The following essay is provided as an educational service by our friends at the Downsize DC Foundation
Quote of the Day: “All substances are poisons: there is none which is not a poison. The right dose differentiates a poison and a remedy.” — Paracelsus (1493-1541)
The baseball pitcher, Roger Clemens, is in the news. He has been charged with the supposed crime of lying to the politicians in Congress about his use of steroids.
* How should we think about this?
* What are the Constitutional issues involved?
To answer these questions we offer you some imaginary testimony — things Roger Clemens could have said to Congress, instead of what he did say.
* You’ve heard of people “pleading the 5th” — invoking the 5th Amendment’s protection against self incrimination, but . . .
* James Wilson argues that Clemens should have “plead the 10th” — invoking the 10th Amendment’s limitation of federal power.
* You’ll see why when you read the imaginary testimony below.
An earlier version of this was published on Thursday, January 10, 2008, when Clemens was first called to testify before Congress. This slightly edited version makes points that are just as relevant now.
Has anyone ever refused to answer a question from a federal inquisitor on Tenth Amendment grounds? I don’t know, but I’d love to hear it from Roger Clemens when he testifies at a House Oversight and Government Reform Committee next month:
“Mr. Chairman, I have read the Constitution and it does not grant you authority to hold a hearing on steroid use. Therefore, I will exercise my rights as an American citizen under the Tenth Amendment, and my natural rights as a human being, by refusing to answer your questions.
“But let me clarify one thing: I do see under Article I, Section 8 of the Constitution that Congress has the authority to regulate commerce among the states and with foreign nations. It’s possible that this includes anything that relates to the selling of goods across state lines. I will therefore affirm that . . .
“I do not know how or where steroids are produced or distributed, and even if I may have known someone who sold steroids, I never saw him or her transport them across state lines. Therefore . . .
“To the extent that a Congressional hearing on steroids might conceivably be Constitutionally legitimate, because the steroids may have been produced in one state and sold in another, I do not have any information to help you.
“And to the extent that this hearing is illegitimate because there is no federal power to regulate such substances, I refuse to help you, and instead suggest that you obey the Constitutional limits on your power.
“My non-cooperation does not mean that I endorse performance-enhancing drugs in baseball or anywhere else. Major League Baseball is a private organization, and has the right to ban steroid use, and suspend or fine those who disobey. I can see the merit in this. Young men shouldn’t have to choose between a huge paycheck today and poor health tomorrow. So . . .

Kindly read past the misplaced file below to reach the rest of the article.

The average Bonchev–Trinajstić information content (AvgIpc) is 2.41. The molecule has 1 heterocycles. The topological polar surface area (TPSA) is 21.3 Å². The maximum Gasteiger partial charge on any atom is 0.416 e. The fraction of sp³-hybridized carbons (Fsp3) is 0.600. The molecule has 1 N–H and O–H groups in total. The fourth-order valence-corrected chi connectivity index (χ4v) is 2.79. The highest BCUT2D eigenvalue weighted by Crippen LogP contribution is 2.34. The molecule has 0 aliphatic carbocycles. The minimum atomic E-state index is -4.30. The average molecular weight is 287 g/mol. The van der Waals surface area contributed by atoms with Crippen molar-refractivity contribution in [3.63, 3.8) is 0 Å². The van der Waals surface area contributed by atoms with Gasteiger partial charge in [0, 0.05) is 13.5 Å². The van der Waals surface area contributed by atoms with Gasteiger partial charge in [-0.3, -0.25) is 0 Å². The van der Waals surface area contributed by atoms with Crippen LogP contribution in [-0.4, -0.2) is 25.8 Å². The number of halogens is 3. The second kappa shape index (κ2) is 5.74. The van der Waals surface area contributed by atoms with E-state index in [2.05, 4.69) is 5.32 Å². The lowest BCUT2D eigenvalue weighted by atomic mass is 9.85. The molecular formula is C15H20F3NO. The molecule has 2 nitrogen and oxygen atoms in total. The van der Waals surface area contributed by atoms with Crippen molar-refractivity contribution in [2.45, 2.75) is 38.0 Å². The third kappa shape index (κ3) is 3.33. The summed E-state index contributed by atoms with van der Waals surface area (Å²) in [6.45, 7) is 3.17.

“I agree with Major League Baseball’s decision to ban steroids, but your help isn’t needed. Tens of billions of dollars have been squandered on waste, fraud, and abuse in Iraq, yet you insist on holding a hearing on a problem that the private sector is taking care of by itself.
“The Constitution you have sworn to obey gives Congress few and specific powers. Prohibiting individual drug use is not among them. Such things are clearly left to the states and to “the people,” as the Tenth Amendment says.
“If steroid possession or use should be illegal, the states should have laws and enforce them. But better yet, if drugs are so bad, the private sector could provide drugs tests, and indeed much of the private sector, including baseball, already does this. We do not need federal police and federal prisons warehousing thousands of non-violent drug dealers and drug users. The whole War on Drugs, of which the War on Steroids is a part, is a Constitutional travesty.
“I will not defend steroid-dealers, or any other kind of drug-dealer, but if they are bad, you members of this Committee are much worse. At least steroid-dealers serve willing customers, whereas you use threats of violence against the unwilling, as you did when you forced me to appear before you today.
“The federal republic was formed to provide an internal free-trade zone and a common foreign policy for the states. The federal government has the power to arrest and try people in only a few narrow areas, such as treason and counterfeiting. Steroid use may be dangerous. Steroid use may possibly be immoral. But steroid use is none of your business.
“I do not recognize the legitimacy of this hearing. I will now leave.”
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